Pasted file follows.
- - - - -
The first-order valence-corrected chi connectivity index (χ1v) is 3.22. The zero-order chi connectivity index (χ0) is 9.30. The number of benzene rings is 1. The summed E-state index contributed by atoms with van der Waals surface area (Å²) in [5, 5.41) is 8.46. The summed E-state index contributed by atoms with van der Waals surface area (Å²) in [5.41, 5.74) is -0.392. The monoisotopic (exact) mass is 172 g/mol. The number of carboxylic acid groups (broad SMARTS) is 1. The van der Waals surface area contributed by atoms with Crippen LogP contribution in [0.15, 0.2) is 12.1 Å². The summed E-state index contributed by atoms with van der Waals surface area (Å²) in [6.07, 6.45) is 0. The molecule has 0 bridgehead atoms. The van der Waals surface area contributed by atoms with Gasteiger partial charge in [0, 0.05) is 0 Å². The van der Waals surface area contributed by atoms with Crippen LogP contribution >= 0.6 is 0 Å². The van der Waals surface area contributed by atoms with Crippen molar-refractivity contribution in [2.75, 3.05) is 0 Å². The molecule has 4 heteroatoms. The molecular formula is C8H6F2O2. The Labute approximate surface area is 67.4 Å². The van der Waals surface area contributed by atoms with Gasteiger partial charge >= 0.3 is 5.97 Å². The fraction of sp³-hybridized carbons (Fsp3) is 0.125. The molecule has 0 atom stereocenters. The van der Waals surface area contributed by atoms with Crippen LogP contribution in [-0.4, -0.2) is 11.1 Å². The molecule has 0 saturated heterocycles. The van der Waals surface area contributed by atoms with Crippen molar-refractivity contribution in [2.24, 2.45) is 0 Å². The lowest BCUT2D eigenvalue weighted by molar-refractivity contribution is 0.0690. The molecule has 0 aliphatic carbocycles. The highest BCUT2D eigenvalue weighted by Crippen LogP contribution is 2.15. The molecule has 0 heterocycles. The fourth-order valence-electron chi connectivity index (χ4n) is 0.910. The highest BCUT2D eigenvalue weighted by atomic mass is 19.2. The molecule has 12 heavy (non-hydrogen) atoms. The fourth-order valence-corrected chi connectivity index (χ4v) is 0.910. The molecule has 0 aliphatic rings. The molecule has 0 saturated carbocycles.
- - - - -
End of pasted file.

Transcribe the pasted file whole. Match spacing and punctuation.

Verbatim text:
The first-order valence-corrected chi connectivity index (χ1v) is 3.22. The zero-order chi connectivity index (χ0) is 9.30. The number of benzene rings is 1. The summed E-state index contributed by atoms with van der Waals surface area (Å²) in [5, 5.41) is 8.46. The summed E-state index contributed by atoms with van der Waals surface area (Å²) in [5.41, 5.74) is -0.392. The monoisotopic (exact) mass is 172 g/mol. The number of carboxylic acid groups (broad SMARTS) is 1. The van der Waals surface area contributed by atoms with Crippen LogP contribution in [0.15, 0.2) is 12.1 Å². The summed E-state index contributed by atoms with van der Waals surface area (Å²) in [6.07, 6.45) is 0. The molecule has 0 bridgehead atoms. The van der Waals surface area contributed by atoms with Gasteiger partial charge in [0, 0.05) is 0 Å². The van der Waals surface area contributed by atoms with Crippen LogP contribution >= 0.6 is 0 Å². The van der Waals surface area contributed by atoms with Crippen molar-refractivity contribution in [2.75, 3.05) is 0 Å². The molecule has 4 heteroatoms. The molecular formula is C8H6F2O2. The Labute approximate surface area is 67.4 Å². The van der Waals surface area contributed by atoms with Gasteiger partial charge >= 0.3 is 5.97 Å². The fraction of sp³-hybridized carbons (Fsp3) is 0.125. The molecule has 0 atom stereocenters. The van der Waals surface area contributed by atoms with Crippen LogP contribution in [-0.4, -0.2) is 11.1 Å². The molecule has 0 saturated heterocycles. The van der Waals surface area contributed by atoms with Crippen molar-refractivity contribution in [2.24, 2.45) is 0 Å². The lowest BCUT2D eigenvalue weighted by molar-refractivity contribution is 0.0690. The molecule has 0 aliphatic carbocycles. The highest BCUT2D eigenvalue weighted by Crippen LogP contribution is 2.15. The molecule has 0 heterocycles. The fourth-order valence-electron chi connectivity index (χ4n) is 0.910. The highest BCUT2D eigenvalue weighted by atomic mass is 19.2. The molecule has 12 heavy (non-hydrogen) atoms. The fourth-order valence-corrected chi connectivity index (χ4v) is 0.910. The molecule has 0 aliphatic rings. The molecule has 0 saturated carbocycles.